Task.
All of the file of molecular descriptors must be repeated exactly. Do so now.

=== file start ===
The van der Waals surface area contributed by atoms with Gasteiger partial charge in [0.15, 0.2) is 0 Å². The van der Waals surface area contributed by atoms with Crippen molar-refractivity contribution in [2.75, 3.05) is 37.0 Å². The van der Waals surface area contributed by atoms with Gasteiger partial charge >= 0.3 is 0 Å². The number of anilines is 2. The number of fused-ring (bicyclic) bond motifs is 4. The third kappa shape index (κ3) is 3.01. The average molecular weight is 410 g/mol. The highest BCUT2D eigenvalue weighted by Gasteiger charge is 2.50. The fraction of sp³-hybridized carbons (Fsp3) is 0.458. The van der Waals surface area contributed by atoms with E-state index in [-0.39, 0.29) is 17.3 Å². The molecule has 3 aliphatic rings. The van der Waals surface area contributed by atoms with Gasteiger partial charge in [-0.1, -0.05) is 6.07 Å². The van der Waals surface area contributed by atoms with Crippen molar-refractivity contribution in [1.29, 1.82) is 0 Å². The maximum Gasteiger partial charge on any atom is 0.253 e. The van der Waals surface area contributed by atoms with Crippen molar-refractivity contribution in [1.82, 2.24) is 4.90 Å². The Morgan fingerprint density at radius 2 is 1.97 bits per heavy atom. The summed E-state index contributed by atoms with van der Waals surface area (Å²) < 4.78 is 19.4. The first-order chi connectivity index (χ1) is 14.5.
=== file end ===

The van der Waals surface area contributed by atoms with Gasteiger partial charge in [0.15, 0.2) is 0 Å². The van der Waals surface area contributed by atoms with Crippen molar-refractivity contribution in [2.75, 3.05) is 37.0 Å². The van der Waals surface area contributed by atoms with Gasteiger partial charge >= 0.3 is 0 Å². The number of anilines is 2. The number of fused-ring (bicyclic) bond motifs is 4. The third kappa shape index (κ3) is 3.01. The average molecular weight is 410 g/mol. The highest BCUT2D eigenvalue weighted by Gasteiger charge is 2.50. The fraction of sp³-hybridized carbons (Fsp3) is 0.458. The van der Waals surface area contributed by atoms with E-state index in [-0.39, 0.29) is 17.3 Å². The molecule has 3 aliphatic rings. The van der Waals surface area contributed by atoms with Gasteiger partial charge in [-0.1, -0.05) is 6.07 Å². The van der Waals surface area contributed by atoms with Crippen molar-refractivity contribution in [1.29, 1.82) is 0 Å². The maximum Gasteiger partial charge on any atom is 0.253 e. The van der Waals surface area contributed by atoms with Crippen molar-refractivity contribution in [1.82, 2.24) is 4.90 Å². The Morgan fingerprint density at radius 2 is 1.97 bits per heavy atom. The summed E-state index contributed by atoms with van der Waals surface area (Å²) < 4.78 is 19.4. The first-order chi connectivity index (χ1) is 14.5.